State Supreme Court to review towing, cellphone ordinances
The state Supreme Court will review Chapel Hill’s towing and mobile phone ordinances after a local business questioned the town’s authority to enact such legislation.
The Supreme Court announced last week that it will accept the case between the town and George’s Towing and Recovery over legislation the town enacted to stop what officials said were predatory towing practices and improve the safety of citizens by banning cellphone use while driving.
As the review moves forward, a temporary stay and court injunction prevent the town from enforcing either ordinance.
Both sides are going to file briefs and await the scheduling of a hearing before the state Supreme Court.
Chapel Hill Mayor Mark Kleinschmidt said that he is disappointed in the Supreme Court’s decision to review, “because we have such a strong, unanimous opinion from the Court of Appeals.”
Kleinschmidt added that the court’s review could be a step in addressing larger issues facing towns across the state.
“It really addresses the concern in recent years regarding municipal and county authority,” he said. “The Supreme Court could effectively use this to further clarify local authority for city and local authority. The issues are broad. They affect a lot of communities and they go with the state’s current issues of government authority.”
According to a press release from the town of Chapel Hill, the case between the town and George King of George’s Towing and Recovery stems from two ordinances and King’s argument that Chapel Hill does not have the legislative authority to regulate towing in the town the way the ordinance outlines nor does it have the authority to regulate mobile phone use by drivers.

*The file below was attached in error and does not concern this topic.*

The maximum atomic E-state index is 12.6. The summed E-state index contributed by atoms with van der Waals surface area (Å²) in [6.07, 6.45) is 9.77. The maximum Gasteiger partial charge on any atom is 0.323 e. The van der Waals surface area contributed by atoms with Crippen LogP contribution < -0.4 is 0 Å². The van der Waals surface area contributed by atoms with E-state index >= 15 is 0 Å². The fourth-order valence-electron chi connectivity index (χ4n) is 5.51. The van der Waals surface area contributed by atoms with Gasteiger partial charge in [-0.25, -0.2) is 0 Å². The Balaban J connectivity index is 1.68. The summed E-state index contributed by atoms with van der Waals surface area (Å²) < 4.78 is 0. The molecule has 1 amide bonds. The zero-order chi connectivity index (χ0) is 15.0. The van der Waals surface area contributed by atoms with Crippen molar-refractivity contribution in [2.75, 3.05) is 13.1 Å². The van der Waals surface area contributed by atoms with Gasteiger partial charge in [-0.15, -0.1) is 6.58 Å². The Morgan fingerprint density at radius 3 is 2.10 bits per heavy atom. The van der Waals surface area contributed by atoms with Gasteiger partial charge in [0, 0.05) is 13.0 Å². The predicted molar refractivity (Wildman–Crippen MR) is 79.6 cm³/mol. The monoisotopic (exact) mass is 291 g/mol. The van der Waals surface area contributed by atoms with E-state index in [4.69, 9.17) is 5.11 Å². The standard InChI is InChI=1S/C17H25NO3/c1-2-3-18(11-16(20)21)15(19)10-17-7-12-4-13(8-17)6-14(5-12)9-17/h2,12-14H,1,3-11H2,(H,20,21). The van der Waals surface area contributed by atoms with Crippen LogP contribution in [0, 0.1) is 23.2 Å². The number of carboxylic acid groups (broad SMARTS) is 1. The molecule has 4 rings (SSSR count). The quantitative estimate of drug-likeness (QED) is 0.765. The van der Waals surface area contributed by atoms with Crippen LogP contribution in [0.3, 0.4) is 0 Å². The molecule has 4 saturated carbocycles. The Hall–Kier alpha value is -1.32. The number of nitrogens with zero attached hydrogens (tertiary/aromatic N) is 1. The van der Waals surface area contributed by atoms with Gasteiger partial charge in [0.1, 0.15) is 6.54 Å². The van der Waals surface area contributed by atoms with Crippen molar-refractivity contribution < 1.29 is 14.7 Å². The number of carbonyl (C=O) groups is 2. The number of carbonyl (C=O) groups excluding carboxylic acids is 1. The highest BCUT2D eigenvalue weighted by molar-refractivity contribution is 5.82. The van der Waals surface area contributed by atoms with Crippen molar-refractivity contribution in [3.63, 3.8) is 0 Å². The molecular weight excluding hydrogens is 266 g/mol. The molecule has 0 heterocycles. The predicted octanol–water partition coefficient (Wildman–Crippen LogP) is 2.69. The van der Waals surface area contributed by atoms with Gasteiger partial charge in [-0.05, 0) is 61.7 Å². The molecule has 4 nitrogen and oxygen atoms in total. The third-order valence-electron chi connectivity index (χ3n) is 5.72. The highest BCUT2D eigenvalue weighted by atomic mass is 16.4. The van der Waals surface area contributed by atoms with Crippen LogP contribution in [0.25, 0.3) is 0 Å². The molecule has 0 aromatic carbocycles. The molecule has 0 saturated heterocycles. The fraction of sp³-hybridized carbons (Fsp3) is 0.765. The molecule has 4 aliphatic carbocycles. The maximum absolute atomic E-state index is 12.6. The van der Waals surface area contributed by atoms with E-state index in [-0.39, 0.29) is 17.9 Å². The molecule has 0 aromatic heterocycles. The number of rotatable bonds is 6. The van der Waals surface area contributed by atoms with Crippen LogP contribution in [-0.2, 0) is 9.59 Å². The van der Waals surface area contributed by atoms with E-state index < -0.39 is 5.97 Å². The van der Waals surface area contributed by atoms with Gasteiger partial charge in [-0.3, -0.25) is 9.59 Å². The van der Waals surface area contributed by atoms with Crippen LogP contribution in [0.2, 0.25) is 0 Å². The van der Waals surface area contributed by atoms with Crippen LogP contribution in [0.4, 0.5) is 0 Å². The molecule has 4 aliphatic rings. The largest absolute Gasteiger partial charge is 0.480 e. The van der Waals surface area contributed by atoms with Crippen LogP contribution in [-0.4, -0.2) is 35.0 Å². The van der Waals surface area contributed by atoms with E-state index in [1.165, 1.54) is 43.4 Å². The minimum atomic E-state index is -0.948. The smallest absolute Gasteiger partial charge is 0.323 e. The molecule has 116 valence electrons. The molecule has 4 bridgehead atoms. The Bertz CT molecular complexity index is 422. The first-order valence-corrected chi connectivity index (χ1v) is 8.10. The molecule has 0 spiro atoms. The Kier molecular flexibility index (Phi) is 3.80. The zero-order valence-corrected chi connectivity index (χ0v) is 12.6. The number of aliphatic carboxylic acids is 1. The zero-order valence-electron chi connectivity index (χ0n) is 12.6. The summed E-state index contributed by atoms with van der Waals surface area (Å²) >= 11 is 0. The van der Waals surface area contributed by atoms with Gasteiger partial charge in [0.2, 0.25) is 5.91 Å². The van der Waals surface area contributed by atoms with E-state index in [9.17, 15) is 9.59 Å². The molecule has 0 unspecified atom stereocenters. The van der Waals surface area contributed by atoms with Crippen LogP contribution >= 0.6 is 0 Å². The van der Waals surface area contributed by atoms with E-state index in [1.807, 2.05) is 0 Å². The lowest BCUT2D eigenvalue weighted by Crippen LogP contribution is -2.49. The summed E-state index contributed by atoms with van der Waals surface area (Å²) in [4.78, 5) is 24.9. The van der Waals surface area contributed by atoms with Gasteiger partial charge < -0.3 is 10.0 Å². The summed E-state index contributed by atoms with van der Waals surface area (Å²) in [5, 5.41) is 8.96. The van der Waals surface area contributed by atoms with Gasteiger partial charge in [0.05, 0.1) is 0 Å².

Additionally, King asserts that the provisions of the ordinances “were overly burdensome and negatively impacted his business.”
King’s attorney, Tom Stark of Stark Law Group, said that he is pleased that the Supreme Court agreed to review the case, explaining that he believes the ordinances are pre-emptive by state law and that the towing ordinance is unconstitutional.
“We think it’s an important case and I think that the Supreme Court will be able to straighten this out.”
Kleinschmidt said that Chapel Hill isn’t the only town that regulates towing and that the implications of this review will be very broad. As far as the cellphone ban is concerned, he said that there is room for improvement.
“I didn’t initially support the cellphone ban,” Kleinschmidt said. “It needs retooling and can be addressed once the litigation is concluded.”
Stark said that King’s “is a mobile business so the tow truck operator has to be able to respond immediately.
“That’s basically how people do business today,” Stark said. “To take that away takes us to a different age.”